I often remind my staff that we are technologists, not technicians. As an IT organization, Wharton Computing doesn’t simply focus on the day-to-day tasks required to keep the School’s technological infrastructure running; we also actively evaluate how all this technology impacts our students, faculty and staff.  The key to success for any IT organization is to take the knowledge and passion of its staff, get it out of the datacenter, and evangelize solutions and services to users.

Evangelizing technology may seem unimportant at first glance. IT departments everywhere are busy running an increasing number of constantly evolving services with the same, or in some cases fewer, resources. But all of that work put into a datacenter is meaningless if users don’t know what services are available.

How do you get users’ attention when they’re already dealing with a daily deluge of information?

Transform the relationship between your IT department and users from one that is transactional (i.e., the only time someone thinks of your IT department is when something isn’t working) to a partnership and advisory relationship.

At Wharton we’ve found a relatively low-tech solution to get users interested in the latest tech trends. Face-to-face interaction trumps any other form. (HD teleconferencing and Web streaming are also important components of Connected Learning at Wharton.) People connect with other people, not with technology. So why not put some of the most knowledgeable Wharton Computing members in front of the School’s faculty and staff to present about interesting topics? Throw in some free food to encourage attendance, and you have the blueprint for what we’ve done here at Wharton.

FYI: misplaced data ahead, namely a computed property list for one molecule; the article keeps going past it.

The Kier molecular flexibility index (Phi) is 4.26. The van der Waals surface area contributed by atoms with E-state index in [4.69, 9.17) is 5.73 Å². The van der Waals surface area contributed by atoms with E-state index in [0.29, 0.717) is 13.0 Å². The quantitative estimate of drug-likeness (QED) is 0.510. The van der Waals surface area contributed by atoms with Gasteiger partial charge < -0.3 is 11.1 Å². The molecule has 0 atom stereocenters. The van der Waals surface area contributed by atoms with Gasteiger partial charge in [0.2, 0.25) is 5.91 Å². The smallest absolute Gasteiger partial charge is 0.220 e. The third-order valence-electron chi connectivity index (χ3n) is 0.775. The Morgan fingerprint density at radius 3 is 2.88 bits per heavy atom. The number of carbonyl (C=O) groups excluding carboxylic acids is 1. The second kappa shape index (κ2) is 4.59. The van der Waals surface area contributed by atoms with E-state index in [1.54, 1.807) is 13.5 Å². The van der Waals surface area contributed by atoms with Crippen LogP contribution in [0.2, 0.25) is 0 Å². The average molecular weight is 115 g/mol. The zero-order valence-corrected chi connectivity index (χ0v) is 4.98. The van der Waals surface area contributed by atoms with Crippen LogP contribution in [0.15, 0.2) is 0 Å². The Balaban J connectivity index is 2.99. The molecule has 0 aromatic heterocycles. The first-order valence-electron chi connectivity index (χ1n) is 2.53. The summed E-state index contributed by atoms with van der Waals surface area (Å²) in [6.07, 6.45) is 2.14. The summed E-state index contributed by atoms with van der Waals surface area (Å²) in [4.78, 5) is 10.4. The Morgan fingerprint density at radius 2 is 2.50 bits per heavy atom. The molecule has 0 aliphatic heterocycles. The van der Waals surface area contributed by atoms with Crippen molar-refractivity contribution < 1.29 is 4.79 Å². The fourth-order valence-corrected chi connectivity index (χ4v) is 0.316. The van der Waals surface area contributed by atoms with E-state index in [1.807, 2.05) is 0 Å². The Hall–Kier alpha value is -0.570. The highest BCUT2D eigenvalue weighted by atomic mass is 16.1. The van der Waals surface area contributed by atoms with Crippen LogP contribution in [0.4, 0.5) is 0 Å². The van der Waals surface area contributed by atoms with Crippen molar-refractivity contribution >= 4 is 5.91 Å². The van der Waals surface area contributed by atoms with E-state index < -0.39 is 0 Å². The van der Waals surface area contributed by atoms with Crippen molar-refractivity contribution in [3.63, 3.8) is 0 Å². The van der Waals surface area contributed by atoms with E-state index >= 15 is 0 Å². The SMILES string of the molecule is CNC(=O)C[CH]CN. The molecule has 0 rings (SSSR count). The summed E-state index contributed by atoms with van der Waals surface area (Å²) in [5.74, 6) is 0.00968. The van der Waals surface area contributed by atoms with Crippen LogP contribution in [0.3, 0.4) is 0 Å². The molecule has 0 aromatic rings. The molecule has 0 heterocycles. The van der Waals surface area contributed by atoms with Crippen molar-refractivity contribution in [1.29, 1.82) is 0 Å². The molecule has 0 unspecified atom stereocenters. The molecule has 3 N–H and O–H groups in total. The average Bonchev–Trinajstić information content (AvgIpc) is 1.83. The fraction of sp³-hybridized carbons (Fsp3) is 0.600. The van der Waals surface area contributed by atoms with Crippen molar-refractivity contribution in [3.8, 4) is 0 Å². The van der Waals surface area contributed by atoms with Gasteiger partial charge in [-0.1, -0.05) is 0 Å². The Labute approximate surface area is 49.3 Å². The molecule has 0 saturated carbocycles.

These “Techfasts” (technology + breakfast) are simple. Every other month, a Wharton Computing staff member gives an hour-long presentation about a technology they’re passionate about, a project they’re working on or a hot trend in the field. While always technology related, the presentation isn’t restricted to Wharton-specific issues. Topics are drawn from a wide range of subjects. Past Techfasts have covered everything from Virtual Worlds, to computer security, to a mobile technology showdown between an avowed Android user and an iPhone devotee. Staff and faculty are encouraged to ask questions, share their thoughts and suggest topics for future Techfasts.

The reaction to our first Techfast was so positive that we have recorded each subsequent event for colleagues who couldn’t attend. Videos are even available for public viewing on our Wharton Technology website.

Evangelizing technology within an organization doesn’t take a huge budget, but it does require a willingness to get out from behind your computer and out of the datacenter to connect with users.